can’t wait. “I find that even if there are a few who aren’t completely into country music, this is a theatre show experience and once the lights are dimmed and the tribute starts, I’m sure they’ll find there toes tappin’ and who knows, maybe they’ll leave the night a country music fan after all, Amber Joy added. Organiser of the event Fiona Kerrish said the evening is to raise funds for local resident Paul Dear’s Cambodia Children’s Fundraiser. “Basically I have seen the show and loved it at the Adelaide Fringe a couple of years ago,” explained Fiona. “I also saw a local article about Paul Dear’s charity supporting a school in Cambodia and was keen to help. “I thought I would use my Blue Light Event planning knowledge to put the two together and try to raise some money,” she concluded. All profits from the evening will go to helping Paul raise funds for improving children’s education and community facilities at Krobei Riel School in Cambodia. Tickets are available from Roxby Leisure for $25 per person. Beer and wine will also be available for purchase on the evening.

A great experience in town By Sharon Reid – work experience student from UniSA


If you’ve had the chance to meet and chat with the girls, you know how friendly and down to earth they are. They gave me plenty of opportunities to be involved – from getting out and asking people questions for Street Talk, to writing about Youth Week activities and interviewing locals. It’s always nice to be in a small country town after living in Adelaide full time for a few years – I forget how friendly country people can be. I was especially glad to find typical country kids here in Roxby – they’re happy and chatty, bold and active. It’s great to see kids enjoying the freedom of country life. I was also thankful to meet lo-

here is a lot to like about Roxby. Almost everything is within walking distance, it’s quiet and warm and the people are friendly. Even the red dirt has a certain desert charm to it. Best of all, there’s no peak hour. Earlier this month, I was lucky enough to spend some time with the team at The Monitor, learning, writing and meeting locals. I’m finishing up my fourth and final year of a degree in Journalism and International Studies and decided to do my week of work experience with Vanessa and Millie at The Monitor.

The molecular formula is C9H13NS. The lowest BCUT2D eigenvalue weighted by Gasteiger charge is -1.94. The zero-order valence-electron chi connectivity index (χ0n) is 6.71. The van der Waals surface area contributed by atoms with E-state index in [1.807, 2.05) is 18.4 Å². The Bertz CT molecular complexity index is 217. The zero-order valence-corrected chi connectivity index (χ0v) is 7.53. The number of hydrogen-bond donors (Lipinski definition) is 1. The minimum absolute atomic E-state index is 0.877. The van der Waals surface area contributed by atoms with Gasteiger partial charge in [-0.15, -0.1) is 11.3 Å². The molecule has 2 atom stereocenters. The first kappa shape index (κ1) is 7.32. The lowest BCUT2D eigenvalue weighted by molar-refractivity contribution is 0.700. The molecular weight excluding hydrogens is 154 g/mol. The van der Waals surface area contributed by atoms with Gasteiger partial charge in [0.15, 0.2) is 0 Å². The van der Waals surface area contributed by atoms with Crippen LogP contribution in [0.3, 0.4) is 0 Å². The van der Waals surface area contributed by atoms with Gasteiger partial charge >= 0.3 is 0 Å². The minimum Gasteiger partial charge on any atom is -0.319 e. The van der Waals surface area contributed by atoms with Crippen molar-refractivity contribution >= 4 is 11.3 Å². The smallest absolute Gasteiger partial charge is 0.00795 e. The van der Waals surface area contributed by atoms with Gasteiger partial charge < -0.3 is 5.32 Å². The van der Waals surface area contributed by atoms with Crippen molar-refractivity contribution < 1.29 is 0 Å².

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cal people who were willing to be interviewed and photographed – even when they found out I was a student! Thanks for trusting me on that one. Thanks also to John Pick for allowing me to be a part of things at The Monitor. A veteran of the newspaper industry, John’s encouragement was gratefully received. I’m encouraged by what I learned during my time at The Monitor. I was reminded that journalism is about allowing people to tell their stories. I hope that with the support of the community, The Monitor will continue to share local stories for many years to come.

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Monitor NEWS

Andamooka aged care facility impossible Retired aged care worker and Andamooka resident Heather Hounslow tells The Monitor why...


n expanded budget and provision of services would better suit elderly residents in Andamooka than an aged care facility, a resident claimed recently. Following a needs assessment conducted by the Andamooka Progress Opal Miners Association, statistics found there is a strong desire for the elderly to stay in their homes. The least desirable option for elderly residents was to move away from Andamooka when they become unable to care for themselves, and henceforth the introduction of an aged care facility into the remote community was suggested, with many residents in agreement. However, retired aged care worker Heather Hounslow, an Andamooka resident for six years, said building and maintaining the facility is virtually impossible. “I used to work in an aged care facility on York Peninsula, and I know what is needed to run one,” explained Mrs Hounslow. “It’s virtually impossible to get accreditation for it in Andamooka. Plus the oldies don’t want to go. They want to stay in their own homes.” Mrs Hounslow stated the current Frontier Services nurses caring for elderly residents, Dianne Bilka and Vicky Finzel had been totally overlooked. She said the two women were flat out caring for residents in their homes, on call day and night on a regular basis.